Influencing The Beatles
John, Paul, George, and Ringo are four of the most recognizable names in the music world. These four musician masterminds came together to create some of the most well-known, and classic songs that are still praised today. Some of today’s biggest musicians cite The Beatles as being one of their biggest influences. It is difficult to fathom that The Beatles were once the starving artists waiting for their big break while admiring other artist and styles. Three great influences that shaped The Beatles’ music include Buddy Holly, Little Richard, and The one and only King, Elvis Presley. While all three of these musicians impacted The Beatles strongly, Elvis’ style, sound, and all around charisma left a lasting impression on all four of the young, eager members. These iconic artists excited the band, and influenced their music career, which in turn shaped the lives of so many other musical artists.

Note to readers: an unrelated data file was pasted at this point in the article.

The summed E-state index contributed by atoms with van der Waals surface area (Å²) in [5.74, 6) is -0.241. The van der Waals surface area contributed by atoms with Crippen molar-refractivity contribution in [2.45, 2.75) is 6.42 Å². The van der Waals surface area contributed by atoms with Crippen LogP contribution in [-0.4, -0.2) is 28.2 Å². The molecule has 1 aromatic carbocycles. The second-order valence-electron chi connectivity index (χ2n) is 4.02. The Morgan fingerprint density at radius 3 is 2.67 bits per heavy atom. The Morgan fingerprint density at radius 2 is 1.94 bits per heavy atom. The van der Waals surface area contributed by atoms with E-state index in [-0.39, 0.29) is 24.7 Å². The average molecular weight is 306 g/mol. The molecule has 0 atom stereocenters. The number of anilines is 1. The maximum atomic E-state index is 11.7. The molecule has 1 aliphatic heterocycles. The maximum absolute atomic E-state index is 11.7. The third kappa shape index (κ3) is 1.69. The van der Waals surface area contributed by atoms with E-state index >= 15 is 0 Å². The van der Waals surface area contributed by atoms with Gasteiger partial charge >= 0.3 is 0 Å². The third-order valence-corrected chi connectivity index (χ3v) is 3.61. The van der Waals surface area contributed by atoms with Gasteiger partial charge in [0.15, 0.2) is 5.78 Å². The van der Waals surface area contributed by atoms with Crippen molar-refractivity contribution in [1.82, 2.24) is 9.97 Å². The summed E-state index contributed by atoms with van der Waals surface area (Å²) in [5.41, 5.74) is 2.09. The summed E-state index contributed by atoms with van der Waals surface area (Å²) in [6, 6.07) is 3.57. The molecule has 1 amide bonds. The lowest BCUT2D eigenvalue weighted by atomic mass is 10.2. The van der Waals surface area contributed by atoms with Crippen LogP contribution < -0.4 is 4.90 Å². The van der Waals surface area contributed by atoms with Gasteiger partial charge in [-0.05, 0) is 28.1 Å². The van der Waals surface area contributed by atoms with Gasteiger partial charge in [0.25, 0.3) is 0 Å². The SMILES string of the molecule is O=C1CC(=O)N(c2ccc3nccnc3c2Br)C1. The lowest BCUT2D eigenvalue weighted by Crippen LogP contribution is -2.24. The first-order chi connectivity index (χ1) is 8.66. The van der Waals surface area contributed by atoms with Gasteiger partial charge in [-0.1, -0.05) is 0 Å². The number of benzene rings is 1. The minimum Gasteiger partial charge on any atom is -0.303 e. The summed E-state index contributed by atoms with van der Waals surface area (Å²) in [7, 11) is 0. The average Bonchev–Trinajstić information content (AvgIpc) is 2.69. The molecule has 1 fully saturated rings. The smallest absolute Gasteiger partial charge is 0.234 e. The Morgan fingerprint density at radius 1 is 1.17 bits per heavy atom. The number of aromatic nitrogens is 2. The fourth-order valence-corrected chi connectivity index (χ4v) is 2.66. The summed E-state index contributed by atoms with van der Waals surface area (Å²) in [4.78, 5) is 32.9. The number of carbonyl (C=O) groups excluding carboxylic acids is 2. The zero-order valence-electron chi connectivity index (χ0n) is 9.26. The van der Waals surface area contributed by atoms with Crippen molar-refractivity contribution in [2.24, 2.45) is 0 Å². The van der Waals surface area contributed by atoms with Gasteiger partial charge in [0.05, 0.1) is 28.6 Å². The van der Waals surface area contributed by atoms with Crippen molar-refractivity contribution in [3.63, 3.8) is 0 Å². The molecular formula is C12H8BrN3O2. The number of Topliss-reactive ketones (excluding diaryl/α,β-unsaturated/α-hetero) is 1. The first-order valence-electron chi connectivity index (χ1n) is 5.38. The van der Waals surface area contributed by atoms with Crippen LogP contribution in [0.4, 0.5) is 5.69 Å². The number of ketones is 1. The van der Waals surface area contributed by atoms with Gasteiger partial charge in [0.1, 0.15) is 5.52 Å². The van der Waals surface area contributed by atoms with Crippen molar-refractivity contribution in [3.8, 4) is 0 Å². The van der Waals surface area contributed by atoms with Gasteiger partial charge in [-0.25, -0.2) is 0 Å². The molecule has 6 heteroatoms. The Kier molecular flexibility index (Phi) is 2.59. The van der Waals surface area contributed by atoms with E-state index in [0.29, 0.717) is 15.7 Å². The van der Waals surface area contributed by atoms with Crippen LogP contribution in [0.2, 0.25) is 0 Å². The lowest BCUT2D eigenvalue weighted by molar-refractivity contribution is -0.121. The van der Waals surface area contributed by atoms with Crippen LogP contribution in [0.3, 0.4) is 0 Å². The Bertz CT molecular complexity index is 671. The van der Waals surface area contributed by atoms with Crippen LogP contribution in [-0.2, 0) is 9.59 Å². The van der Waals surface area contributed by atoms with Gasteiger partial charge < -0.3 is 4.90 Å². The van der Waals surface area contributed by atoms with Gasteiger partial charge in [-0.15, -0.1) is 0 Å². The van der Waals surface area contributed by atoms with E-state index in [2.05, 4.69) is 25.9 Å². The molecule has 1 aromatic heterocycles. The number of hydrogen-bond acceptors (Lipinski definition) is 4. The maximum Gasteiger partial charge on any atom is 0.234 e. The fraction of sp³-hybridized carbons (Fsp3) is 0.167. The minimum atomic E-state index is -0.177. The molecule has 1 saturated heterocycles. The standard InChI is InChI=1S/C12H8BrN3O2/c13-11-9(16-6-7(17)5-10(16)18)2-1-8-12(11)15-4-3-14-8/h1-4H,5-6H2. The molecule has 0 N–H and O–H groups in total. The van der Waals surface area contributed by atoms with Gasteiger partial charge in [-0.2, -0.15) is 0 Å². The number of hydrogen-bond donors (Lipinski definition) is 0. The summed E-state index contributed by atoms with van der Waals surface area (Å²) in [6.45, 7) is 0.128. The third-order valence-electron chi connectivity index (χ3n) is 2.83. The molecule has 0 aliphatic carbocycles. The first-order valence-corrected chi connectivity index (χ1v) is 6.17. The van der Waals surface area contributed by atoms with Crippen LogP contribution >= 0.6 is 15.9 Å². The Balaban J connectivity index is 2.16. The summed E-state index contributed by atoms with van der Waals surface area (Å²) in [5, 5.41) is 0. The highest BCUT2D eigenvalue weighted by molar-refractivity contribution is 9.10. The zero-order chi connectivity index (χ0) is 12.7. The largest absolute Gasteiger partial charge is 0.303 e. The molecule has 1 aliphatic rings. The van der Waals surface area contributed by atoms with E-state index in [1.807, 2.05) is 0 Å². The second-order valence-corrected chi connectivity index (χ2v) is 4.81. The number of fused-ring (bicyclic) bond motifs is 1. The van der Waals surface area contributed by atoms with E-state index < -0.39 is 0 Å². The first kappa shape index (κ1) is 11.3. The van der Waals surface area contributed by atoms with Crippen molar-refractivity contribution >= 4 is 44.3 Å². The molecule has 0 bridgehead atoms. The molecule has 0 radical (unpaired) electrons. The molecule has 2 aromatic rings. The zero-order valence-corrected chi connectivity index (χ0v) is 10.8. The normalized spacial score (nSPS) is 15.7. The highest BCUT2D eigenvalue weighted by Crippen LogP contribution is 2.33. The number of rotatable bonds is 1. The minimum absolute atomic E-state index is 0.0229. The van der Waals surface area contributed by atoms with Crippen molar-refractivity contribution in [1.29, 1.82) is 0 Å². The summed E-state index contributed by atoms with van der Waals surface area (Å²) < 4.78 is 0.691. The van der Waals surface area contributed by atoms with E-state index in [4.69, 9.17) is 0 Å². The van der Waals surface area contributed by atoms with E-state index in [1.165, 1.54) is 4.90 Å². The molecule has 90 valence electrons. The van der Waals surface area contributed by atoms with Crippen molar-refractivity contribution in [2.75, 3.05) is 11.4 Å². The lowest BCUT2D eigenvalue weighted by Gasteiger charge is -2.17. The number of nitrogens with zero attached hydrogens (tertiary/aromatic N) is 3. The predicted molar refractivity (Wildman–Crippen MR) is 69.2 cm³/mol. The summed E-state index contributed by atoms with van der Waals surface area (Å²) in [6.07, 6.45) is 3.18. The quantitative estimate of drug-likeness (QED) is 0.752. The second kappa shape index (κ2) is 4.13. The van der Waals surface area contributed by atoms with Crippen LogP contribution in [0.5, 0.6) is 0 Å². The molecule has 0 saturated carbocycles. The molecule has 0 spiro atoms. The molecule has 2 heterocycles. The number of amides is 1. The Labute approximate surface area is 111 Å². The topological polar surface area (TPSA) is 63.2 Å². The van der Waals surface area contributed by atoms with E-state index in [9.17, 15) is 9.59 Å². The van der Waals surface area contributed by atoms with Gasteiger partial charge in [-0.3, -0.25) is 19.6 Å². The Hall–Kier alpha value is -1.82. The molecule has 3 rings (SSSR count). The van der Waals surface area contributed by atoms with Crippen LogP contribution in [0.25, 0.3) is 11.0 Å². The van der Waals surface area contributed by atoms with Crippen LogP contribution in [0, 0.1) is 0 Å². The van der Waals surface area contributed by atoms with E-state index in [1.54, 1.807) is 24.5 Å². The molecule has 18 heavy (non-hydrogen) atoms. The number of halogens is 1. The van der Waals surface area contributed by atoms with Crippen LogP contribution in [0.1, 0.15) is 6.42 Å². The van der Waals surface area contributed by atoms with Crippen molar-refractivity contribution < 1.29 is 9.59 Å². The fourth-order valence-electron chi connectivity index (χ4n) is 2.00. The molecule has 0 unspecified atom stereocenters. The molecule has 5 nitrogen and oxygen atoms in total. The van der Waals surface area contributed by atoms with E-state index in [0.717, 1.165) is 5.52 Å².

Buddy Holly had a major impact on The Beatles, right down to the naming of the band. Holly’s band was The Crickets, and the Beatles thought naming a band after an insect was quite smart. Paul McCartney noted that Buddy Holly’s group was unfamiliar with the actual cricket game (Krerowicz, par.1). However, The Beatles were appreciative of the double meaning in the name, and wanted that for themselves. Lennon even reiterated that he wanted a double meaning of their band name, and he liked the idea of using bugs. After playing around with the word cricket and other insects, he came up with beetles. Lennon recalls, “When you said it, people thought of crawly things; and when you read it, it was beat music” (Krerowicz, par. 1). Both Lennon and McCartney were drawn to Buddy Holly and The Cricket’s name, charisma, and infectious sound. Holly was the one that influenced the duo to actually write and perform their own songs in the band (Krerowicz, par. 2). Early on the band performed both covers and originals, but as their popularity grew, they performed originals for the majority. The Beatles played tribute to Holly and The Crickets: “they played a total of at least 13 Buddy Holly songs in live shows” (Krerowicz, par. 2). Buddy Holly played the guitar and performed on stage together, which was not popular during that time for performers to do both on stage (Krerowicz, par. 2). The Beatles aspired to sing and play their instruments on the stage, like Buddy Holly, to capture their audience and show off their talent.